Apple faces a class action lawsuit where it's being accused of sharing users' personal information with advertising networks without their consent, the Mobile Marketing Association (MMA) is now stepping in with plans to develop a set of mobile privacy guidelines for the industry.As
The new guidelines will complement the group's existing Global Code of Conduct, and will attempt to address the growing need for marketers and consumers to have a "transparent, accepted understanding," in its words, as to how information on a mobile device is collected and what's being done with it.
MMA to Create Mobile Privacy Guidelines
Greg Stuart, Global CEO of the MMA, said the group recognizes the importance of consumer privacy. "In order for marketers and publishers to responsibly and sustainably engage consumers through and with the mobile channel, we need to continuously update how we address the collection, management and use of personal data or related consumer information," he explained earlier this month.
To create the new guidelines, the MMA is asking members of the mobile community, including carriers, marketers, agencies, media companies and media technologies, to join its Privacy Committee. The issue will also be addressed at its upcoming Consumer Best Practices Meeting, January 25-26 in Boca Raton, Florida.
Compared with the $25 billion online ad industry, the mobile marketing industry is still in its infancy. It won't reach $1 billion until 2012, reported AdWeek, citing data from eMarketer. "If we'd seen how fast mobile Internet and apps were going to grow, maybe we would have stepped in sooner," Stuart told AdWeek.
[Author's Note: if they had seen how fast it would grow? Were they not watching?]
?There's no timeline for the completion of the new policy, Stuart said. "It's more important that we get it done right. This release was a call to arms."
A Need to Address Mobile Privacy Concerns
The Journal found that, after an examination of 101 popular smartphone applications on iPhone and Android devices, 56 transmitted the phone's unique device ID to other companies without the user's awareness or consent. 47 also transmitted location and 5 sent age, gender and other personal details.
Counterpoint: Tracking is GOOD
The somewhat overly paranoid reporting from The WSJ was met with some backlash online, especially from the tech blogging community. In a post entitled "Hello, My Name is: 9649e796e8b23900dc9629a18f2d47306430e62f," BGR blogger Andrew Munchbach made a convincing argument that mobile tracking isn't really all that bad. (The headline referred to his UDID, the unique device identifier that's used to build an online profile of a device, and therefore, the user).
"I'm not all that concerned with third parties, even advertisers, knowing the age, gender, UDID, and/or the general (or even specific) location of my device's end-user (that's me)," Munchbach wrote. "So Rovio, the maker of Angry Birds, knows that the dude using my mobile device is, um, a dude, was stuck on level 5-13 for six straight hours, and was in Newport, RI when this all occurred. So the game looked through my address book to see if there were contacts that were also playing Angry Birds with whom I could connect. I kind of like these features," he said.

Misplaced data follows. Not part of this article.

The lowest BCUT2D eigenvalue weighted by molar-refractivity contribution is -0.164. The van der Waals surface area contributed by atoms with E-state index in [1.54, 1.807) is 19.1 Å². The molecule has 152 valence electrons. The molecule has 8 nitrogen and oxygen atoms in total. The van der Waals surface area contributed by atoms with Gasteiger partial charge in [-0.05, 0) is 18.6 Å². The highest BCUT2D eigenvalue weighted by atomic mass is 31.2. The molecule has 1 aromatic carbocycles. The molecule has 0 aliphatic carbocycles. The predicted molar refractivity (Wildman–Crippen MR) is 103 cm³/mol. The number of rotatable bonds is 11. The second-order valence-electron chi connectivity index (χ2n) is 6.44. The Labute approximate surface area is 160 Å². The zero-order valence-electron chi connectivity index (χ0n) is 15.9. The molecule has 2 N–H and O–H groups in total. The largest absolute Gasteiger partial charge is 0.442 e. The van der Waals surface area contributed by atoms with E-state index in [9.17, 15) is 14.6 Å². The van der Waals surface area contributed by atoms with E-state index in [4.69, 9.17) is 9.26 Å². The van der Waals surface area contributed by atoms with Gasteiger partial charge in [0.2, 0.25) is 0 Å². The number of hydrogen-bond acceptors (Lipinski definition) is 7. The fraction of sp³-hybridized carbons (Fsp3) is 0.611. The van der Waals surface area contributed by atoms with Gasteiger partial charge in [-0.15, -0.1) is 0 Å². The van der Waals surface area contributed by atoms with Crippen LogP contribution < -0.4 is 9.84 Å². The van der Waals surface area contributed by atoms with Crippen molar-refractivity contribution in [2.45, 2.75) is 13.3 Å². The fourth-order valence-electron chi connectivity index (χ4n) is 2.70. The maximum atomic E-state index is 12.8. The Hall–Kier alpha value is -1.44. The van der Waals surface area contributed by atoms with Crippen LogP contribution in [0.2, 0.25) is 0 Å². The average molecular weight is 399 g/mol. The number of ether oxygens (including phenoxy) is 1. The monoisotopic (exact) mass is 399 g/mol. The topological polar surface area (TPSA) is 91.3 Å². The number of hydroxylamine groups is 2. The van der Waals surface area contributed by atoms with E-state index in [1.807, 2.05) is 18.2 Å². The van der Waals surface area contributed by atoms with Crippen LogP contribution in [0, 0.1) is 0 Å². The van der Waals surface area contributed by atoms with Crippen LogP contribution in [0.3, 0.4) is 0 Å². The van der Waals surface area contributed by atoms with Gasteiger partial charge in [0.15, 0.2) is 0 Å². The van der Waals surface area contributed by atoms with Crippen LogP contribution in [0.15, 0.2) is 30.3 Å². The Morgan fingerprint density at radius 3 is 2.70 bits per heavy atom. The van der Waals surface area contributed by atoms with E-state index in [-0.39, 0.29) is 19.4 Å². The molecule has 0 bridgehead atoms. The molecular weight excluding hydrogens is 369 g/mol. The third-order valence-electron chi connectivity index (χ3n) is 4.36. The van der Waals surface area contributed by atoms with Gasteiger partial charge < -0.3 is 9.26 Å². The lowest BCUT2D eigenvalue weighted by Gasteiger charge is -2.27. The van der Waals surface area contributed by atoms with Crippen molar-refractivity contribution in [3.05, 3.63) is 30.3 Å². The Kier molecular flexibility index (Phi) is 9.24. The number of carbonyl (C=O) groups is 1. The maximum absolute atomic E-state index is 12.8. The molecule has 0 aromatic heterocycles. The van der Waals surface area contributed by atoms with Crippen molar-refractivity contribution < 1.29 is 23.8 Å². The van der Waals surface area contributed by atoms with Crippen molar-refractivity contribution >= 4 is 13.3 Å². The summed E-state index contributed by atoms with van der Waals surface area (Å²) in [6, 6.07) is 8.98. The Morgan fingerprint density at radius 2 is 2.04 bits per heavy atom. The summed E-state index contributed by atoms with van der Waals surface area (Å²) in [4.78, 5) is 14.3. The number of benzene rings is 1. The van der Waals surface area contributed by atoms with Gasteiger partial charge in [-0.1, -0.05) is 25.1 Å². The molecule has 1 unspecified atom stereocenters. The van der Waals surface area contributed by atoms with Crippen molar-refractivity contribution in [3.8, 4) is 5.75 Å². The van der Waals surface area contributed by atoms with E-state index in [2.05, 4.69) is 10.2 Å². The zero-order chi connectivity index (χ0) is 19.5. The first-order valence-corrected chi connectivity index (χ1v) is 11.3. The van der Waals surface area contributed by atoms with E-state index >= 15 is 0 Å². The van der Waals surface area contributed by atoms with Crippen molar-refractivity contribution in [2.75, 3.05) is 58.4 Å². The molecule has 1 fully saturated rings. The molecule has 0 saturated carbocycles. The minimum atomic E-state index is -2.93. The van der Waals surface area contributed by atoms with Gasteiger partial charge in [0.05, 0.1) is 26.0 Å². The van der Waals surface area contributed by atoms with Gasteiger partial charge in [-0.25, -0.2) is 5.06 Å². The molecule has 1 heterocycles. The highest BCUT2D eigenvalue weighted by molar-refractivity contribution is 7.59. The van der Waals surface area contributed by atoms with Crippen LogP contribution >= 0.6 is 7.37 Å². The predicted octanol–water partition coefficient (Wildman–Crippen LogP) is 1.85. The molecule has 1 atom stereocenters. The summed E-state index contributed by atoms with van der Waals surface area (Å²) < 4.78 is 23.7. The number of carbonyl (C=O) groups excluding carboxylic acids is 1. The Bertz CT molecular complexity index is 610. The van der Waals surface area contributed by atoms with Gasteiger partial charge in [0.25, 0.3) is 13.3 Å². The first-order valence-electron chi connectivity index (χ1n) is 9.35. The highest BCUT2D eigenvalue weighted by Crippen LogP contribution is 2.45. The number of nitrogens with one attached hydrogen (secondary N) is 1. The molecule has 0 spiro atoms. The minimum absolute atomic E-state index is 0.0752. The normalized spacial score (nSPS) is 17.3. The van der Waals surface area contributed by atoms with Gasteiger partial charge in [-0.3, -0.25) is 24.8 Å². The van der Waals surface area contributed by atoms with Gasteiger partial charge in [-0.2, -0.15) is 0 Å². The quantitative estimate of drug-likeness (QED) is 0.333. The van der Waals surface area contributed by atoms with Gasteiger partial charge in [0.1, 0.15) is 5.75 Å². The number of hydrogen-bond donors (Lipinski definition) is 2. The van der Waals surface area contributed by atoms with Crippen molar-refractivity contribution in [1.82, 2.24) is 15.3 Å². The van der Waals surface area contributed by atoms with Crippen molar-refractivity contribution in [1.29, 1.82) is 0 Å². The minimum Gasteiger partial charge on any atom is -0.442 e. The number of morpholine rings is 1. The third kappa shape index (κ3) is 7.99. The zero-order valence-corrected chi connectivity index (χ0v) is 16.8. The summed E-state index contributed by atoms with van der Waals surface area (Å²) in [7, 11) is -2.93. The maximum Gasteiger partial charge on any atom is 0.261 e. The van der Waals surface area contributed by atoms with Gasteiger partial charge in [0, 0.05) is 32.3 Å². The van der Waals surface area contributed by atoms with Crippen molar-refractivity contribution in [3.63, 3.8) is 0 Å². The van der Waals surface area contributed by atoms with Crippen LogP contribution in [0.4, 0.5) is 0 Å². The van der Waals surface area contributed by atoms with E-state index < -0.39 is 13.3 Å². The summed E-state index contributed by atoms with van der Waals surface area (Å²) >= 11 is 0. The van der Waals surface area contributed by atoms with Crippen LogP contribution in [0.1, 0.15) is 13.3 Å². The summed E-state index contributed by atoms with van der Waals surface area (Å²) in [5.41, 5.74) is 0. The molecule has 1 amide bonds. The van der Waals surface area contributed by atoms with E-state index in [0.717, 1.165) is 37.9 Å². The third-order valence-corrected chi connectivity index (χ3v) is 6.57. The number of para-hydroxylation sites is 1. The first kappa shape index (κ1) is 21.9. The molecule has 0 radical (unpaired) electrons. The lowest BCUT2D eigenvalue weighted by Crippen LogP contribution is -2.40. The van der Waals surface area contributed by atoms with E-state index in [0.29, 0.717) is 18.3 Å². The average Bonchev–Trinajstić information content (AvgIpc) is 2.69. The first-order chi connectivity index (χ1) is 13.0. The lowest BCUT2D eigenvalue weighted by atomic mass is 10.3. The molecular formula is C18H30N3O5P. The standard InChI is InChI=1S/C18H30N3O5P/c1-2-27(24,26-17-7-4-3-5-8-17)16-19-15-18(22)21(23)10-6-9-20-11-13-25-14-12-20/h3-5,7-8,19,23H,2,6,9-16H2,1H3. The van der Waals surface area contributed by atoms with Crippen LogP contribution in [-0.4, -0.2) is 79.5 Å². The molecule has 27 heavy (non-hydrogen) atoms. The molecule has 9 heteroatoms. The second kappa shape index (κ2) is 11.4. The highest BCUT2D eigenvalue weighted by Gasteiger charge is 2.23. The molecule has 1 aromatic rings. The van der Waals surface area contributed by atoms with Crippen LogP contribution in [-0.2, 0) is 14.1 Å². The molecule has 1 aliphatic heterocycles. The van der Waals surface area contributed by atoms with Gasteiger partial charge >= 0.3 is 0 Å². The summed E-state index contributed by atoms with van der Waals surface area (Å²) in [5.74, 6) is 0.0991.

He also said that even when that data is passed to an analytics company, it's used - anonymously - to provide useful usage statistics and intelligence. "Rovio can use this information to improve its product, which would seem like a benefit to me, the player. Heck, Flurry may even go one step further and use this information in its own reporting and assessment of the mobile industry or publish a report about it...still doesn't trouble me all that much. Why should it? It's an age, gender, and ever-changing location that is linked to a number that represents a mobile device."
...But Some Want to Opt-Out & Today You Can't
While in Munchbach's case, the tracking is seen in a positive light, there are some who would prefer the option to opt-out, as you can in most of today's modern desktop-based Web browsers, through the use of built-in tools like privacy/"incognito" modes, browser add-ons and extensions and even alternative search portals that promise no tracking.
WSJ polled its readers on the matter, and a majority (67.7%), said they want apps to tell them every time they collect and send info about their mobile device. Clearly, these voters were worked about about the idea, having just read the article. Apps that constantly nagged you if and when they could share information would be worse than Windows Vista's User Account Control security feature which seemed to ask you every single time you tried to make the simplest change on your PC.
Still, the mobile world, as of yet, does not have any such opt-out options. It's all or nothing - use the app, or don't. But if you do, you're agreeing to certain conditions. The MMA's influence may help to create new scenarios here that will better serve mobile users, not just with regard to apps, but for all sorts of mobile ads, including SMS text messages, in-app banner advertising and ads on the mobile Web itself.